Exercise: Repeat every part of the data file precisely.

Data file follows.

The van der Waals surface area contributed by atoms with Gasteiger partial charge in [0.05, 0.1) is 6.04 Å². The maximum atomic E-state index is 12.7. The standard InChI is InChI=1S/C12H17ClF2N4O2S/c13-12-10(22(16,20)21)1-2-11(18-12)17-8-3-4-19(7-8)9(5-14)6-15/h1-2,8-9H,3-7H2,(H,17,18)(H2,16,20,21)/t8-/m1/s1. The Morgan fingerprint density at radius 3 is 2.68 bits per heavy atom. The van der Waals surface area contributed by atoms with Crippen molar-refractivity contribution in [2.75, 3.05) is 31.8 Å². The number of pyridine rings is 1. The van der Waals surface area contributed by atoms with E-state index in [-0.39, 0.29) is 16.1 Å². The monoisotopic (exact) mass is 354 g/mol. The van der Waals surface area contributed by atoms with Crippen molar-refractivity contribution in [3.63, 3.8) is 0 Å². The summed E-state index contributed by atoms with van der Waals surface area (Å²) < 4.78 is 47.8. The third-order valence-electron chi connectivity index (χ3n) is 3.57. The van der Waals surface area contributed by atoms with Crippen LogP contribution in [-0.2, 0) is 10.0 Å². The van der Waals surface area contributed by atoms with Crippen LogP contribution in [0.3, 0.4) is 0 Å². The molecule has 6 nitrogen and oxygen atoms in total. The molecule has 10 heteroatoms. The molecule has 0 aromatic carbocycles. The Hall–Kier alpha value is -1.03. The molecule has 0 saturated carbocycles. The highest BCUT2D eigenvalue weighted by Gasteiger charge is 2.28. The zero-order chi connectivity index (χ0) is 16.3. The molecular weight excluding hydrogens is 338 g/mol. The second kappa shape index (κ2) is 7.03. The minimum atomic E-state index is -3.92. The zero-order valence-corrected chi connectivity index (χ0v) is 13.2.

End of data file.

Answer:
The van der Waals surface area contributed by atoms with Gasteiger partial charge in [0.05, 0.1) is 6.04 Å². The maximum atomic E-state index is 12.7. The standard InChI is InChI=1S/C12H17ClF2N4O2S/c13-12-10(22(16,20)21)1-2-11(18-12)17-8-3-4-19(7-8)9(5-14)6-15/h1-2,8-9H,3-7H2,(H,17,18)(H2,16,20,21)/t8-/m1/s1. The Morgan fingerprint density at radius 3 is 2.68 bits per heavy atom. The van der Waals surface area contributed by atoms with Crippen molar-refractivity contribution in [2.75, 3.05) is 31.8 Å². The number of pyridine rings is 1. The van der Waals surface area contributed by atoms with E-state index in [-0.39, 0.29) is 16.1 Å². The monoisotopic (exact) mass is 354 g/mol. The van der Waals surface area contributed by atoms with Crippen molar-refractivity contribution in [3.63, 3.8) is 0 Å². The summed E-state index contributed by atoms with van der Waals surface area (Å²) < 4.78 is 47.8. The third-order valence-electron chi connectivity index (χ3n) is 3.57. The van der Waals surface area contributed by atoms with Crippen LogP contribution in [-0.2, 0) is 10.0 Å². The van der Waals surface area contributed by atoms with Crippen LogP contribution in [0.3, 0.4) is 0 Å². The molecule has 6 nitrogen and oxygen atoms in total. The molecule has 10 heteroatoms. The molecule has 0 aromatic carbocycles. The Hall–Kier alpha value is -1.03. The molecule has 0 saturated carbocycles. The highest BCUT2D eigenvalue weighted by Gasteiger charge is 2.28. The zero-order chi connectivity index (χ0) is 16.3. The molecular weight excluding hydrogens is 338 g/mol. The second kappa shape index (κ2) is 7.03. The minimum atomic E-state index is -3.92. The zero-order valence-corrected chi connectivity index (χ0v) is 13.2.